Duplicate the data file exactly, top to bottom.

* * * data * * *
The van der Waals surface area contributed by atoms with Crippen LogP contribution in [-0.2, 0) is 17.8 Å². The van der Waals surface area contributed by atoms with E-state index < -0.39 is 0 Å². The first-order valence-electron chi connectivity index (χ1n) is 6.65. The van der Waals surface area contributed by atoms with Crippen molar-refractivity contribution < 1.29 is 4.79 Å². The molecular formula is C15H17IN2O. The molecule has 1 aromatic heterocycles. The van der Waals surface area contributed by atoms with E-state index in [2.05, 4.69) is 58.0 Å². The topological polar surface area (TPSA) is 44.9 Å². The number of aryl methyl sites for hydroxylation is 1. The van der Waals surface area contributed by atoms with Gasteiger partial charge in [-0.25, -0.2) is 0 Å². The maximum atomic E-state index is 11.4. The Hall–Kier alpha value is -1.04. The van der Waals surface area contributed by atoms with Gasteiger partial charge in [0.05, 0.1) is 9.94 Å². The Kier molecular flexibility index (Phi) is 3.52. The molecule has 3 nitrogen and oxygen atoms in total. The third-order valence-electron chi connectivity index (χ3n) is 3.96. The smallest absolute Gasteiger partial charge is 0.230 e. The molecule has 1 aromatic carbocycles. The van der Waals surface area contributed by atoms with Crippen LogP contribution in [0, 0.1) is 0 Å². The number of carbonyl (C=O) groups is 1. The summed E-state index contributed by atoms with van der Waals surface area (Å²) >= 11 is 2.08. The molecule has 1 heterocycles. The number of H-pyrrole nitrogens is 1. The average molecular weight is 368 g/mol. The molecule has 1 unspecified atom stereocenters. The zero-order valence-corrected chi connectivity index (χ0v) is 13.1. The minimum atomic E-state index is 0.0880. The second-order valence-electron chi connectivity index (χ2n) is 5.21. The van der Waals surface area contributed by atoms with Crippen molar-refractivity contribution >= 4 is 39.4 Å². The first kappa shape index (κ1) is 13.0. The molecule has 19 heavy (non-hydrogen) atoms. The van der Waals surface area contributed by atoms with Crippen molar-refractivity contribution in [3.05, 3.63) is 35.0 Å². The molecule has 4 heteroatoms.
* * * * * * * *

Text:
The van der Waals surface area contributed by atoms with Crippen LogP contribution in [-0.2, 0) is 17.8 Å². The van der Waals surface area contributed by atoms with E-state index < -0.39 is 0 Å². The first-order valence-electron chi connectivity index (χ1n) is 6.65. The van der Waals surface area contributed by atoms with Crippen molar-refractivity contribution < 1.29 is 4.79 Å². The molecular formula is C15H17IN2O. The molecule has 1 aromatic heterocycles. The van der Waals surface area contributed by atoms with E-state index in [2.05, 4.69) is 58.0 Å². The topological polar surface area (TPSA) is 44.9 Å². The number of aryl methyl sites for hydroxylation is 1. The van der Waals surface area contributed by atoms with Gasteiger partial charge in [-0.25, -0.2) is 0 Å². The maximum atomic E-state index is 11.4. The Hall–Kier alpha value is -1.04. The van der Waals surface area contributed by atoms with Gasteiger partial charge in [0.05, 0.1) is 9.94 Å². The Kier molecular flexibility index (Phi) is 3.52. The molecule has 3 nitrogen and oxygen atoms in total. The third-order valence-electron chi connectivity index (χ3n) is 3.96. The smallest absolute Gasteiger partial charge is 0.230 e. The molecule has 1 aromatic carbocycles. The van der Waals surface area contributed by atoms with Crippen LogP contribution in [0, 0.1) is 0 Å². The number of carbonyl (C=O) groups is 1. The summed E-state index contributed by atoms with van der Waals surface area (Å²) >= 11 is 2.08. The molecule has 1 heterocycles. The number of H-pyrrole nitrogens is 1. The average molecular weight is 368 g/mol. The molecule has 1 unspecified atom stereocenters. The zero-order valence-corrected chi connectivity index (χ0v) is 13.1. The minimum atomic E-state index is 0.0880. The second-order valence-electron chi connectivity index (χ2n) is 5.21. The van der Waals surface area contributed by atoms with Crippen molar-refractivity contribution >= 4 is 39.4 Å². The first kappa shape index (κ1) is 13.0. The molecule has 19 heavy (non-hydrogen) atoms. The van der Waals surface area contributed by atoms with Crippen molar-refractivity contribution in [3.05, 3.63) is 35.0 Å². The molecule has 4 heteroatoms.